celebrities,  Encouragement,  Music,  Parenting,  Thoughts

Don’t Let Fear Live Your Life For You


I was on Twitter this morning, and I wrote a couple of tweets about my fears. It began innocently enough. I was listening to my Pandora radio app. I have rather a few stations on it and I leave it to where the app will shuffle through every station. I get a really good mix of music this way, and I love that one minute I will be listening to Mumford & Sons and then The Cure comes on after. Or maybe, like today, I will get Louis Armstrong in between The Killers and Panic! At the Disco. The other day I even had Yanni come up. I was like, “whoa”. That one was out of the blue. Today, though (before Louis), a piece from the Independence Day soundtrack came on, and I felt the hairs rise on the back of my neck and chills went down my spine. There was this one note/chord that I swear sounded exactly like the beginning of the theme from Jaws. I saw that movie when I was five, I think. I don’t remember where I saw it, just that I did and it scared the lights out of me, and I’ve been afraid of sharks ever since. It left such an impression that for the longest time I would not touch any page in a book that had a picture of a shark on it. And anytime I heard the Jaws theme, my heart would race. I live, and have always lived, in North Central Texas, and I had never been to a beach until 1997. The only thing that scared me worse than sharks were snakes. That was at least a reasonable fear. Snakes are everywhere.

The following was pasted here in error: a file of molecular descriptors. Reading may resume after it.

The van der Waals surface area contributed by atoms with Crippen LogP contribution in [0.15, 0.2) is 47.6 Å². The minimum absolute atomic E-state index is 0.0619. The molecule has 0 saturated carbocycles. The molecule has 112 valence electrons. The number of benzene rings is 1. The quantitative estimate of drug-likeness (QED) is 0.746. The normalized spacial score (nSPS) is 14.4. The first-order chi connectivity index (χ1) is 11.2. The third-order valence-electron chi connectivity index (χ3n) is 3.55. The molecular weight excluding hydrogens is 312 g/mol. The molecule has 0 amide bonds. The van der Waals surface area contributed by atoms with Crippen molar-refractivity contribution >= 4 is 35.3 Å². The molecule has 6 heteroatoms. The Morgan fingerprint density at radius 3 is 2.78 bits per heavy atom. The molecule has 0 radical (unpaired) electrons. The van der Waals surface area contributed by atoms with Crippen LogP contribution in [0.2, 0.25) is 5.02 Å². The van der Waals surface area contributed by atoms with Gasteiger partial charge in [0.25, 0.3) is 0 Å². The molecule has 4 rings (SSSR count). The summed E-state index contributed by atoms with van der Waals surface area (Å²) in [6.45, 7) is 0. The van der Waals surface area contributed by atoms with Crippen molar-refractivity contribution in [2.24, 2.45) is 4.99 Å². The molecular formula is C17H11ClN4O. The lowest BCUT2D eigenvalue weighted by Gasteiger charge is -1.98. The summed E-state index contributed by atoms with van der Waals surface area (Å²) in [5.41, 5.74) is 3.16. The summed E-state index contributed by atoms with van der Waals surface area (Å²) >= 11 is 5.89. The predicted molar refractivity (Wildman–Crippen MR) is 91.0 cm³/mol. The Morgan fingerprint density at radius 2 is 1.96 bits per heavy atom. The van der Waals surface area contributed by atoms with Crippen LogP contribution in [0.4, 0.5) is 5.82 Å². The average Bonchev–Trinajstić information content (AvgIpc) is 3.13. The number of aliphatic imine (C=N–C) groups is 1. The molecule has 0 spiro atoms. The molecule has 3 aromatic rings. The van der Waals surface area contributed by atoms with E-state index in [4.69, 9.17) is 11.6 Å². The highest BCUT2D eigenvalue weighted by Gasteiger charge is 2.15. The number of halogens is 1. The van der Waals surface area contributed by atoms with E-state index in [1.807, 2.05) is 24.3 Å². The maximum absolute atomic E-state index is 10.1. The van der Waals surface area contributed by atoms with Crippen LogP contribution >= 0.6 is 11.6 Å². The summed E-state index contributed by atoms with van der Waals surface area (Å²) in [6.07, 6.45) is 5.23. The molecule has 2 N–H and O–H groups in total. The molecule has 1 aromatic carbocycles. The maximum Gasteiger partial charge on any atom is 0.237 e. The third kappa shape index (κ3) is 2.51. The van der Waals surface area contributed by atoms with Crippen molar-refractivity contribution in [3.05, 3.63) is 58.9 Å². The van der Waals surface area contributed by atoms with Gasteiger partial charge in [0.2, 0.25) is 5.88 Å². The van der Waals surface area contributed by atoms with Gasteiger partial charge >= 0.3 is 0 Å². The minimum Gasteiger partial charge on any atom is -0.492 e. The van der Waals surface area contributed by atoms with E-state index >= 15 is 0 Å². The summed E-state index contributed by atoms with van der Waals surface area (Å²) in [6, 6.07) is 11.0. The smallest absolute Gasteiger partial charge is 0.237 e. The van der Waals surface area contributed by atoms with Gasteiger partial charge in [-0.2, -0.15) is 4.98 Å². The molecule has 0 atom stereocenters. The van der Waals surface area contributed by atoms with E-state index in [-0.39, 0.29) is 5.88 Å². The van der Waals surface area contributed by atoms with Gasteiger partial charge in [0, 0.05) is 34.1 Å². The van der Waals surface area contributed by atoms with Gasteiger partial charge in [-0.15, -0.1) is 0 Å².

So, I did a little research today and found the top ten fears most people have. These are:

1. Speaking before a group/in public.

2. Heights

3. Insects and bugs

4. Financial problems

5. Deep water

6. Sickness

7. Death

8. Flying

9. Loneliness

10. Dogs